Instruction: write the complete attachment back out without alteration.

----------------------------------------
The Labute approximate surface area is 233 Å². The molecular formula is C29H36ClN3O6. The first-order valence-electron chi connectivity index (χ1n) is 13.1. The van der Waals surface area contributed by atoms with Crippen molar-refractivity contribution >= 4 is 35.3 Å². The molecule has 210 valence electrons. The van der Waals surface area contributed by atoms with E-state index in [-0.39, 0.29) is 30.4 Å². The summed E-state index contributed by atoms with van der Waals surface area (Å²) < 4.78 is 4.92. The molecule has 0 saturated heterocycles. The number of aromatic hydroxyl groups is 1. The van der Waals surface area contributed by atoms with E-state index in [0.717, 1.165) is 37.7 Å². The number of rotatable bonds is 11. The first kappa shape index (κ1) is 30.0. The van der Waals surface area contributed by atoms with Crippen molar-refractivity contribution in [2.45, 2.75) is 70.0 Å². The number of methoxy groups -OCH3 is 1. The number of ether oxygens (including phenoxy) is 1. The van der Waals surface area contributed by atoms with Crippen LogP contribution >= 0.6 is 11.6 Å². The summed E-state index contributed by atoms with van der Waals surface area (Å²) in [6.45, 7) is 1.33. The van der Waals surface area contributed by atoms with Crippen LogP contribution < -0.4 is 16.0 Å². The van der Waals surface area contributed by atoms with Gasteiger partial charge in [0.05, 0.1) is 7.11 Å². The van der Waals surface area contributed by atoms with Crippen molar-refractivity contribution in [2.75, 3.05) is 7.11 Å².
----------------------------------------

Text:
The Labute approximate surface area is 233 Å². The molecular formula is C29H36ClN3O6. The first-order valence-electron chi connectivity index (χ1n) is 13.1. The van der Waals surface area contributed by atoms with Crippen molar-refractivity contribution >= 4 is 35.3 Å². The molecule has 210 valence electrons. The van der Waals surface area contributed by atoms with E-state index in [-0.39, 0.29) is 30.4 Å². The summed E-state index contributed by atoms with van der Waals surface area (Å²) < 4.78 is 4.92. The molecule has 0 saturated heterocycles. The number of aromatic hydroxyl groups is 1. The van der Waals surface area contributed by atoms with E-state index in [0.717, 1.165) is 37.7 Å². The number of rotatable bonds is 11. The first kappa shape index (κ1) is 30.0. The van der Waals surface area contributed by atoms with Crippen molar-refractivity contribution in [2.45, 2.75) is 70.0 Å². The number of methoxy groups -OCH3 is 1. The number of ether oxygens (including phenoxy) is 1. The van der Waals surface area contributed by atoms with Crippen LogP contribution >= 0.6 is 11.6 Å². The summed E-state index contributed by atoms with van der Waals surface area (Å²) in [6.45, 7) is 1.33. The van der Waals surface area contributed by atoms with Crippen LogP contribution < -0.4 is 16.0 Å². The van der Waals surface area contributed by atoms with Gasteiger partial charge in [0.05, 0.1) is 7.11 Å². The van der Waals surface area contributed by atoms with Crippen molar-refractivity contribution in [2.75, 3.05) is 7.11 Å².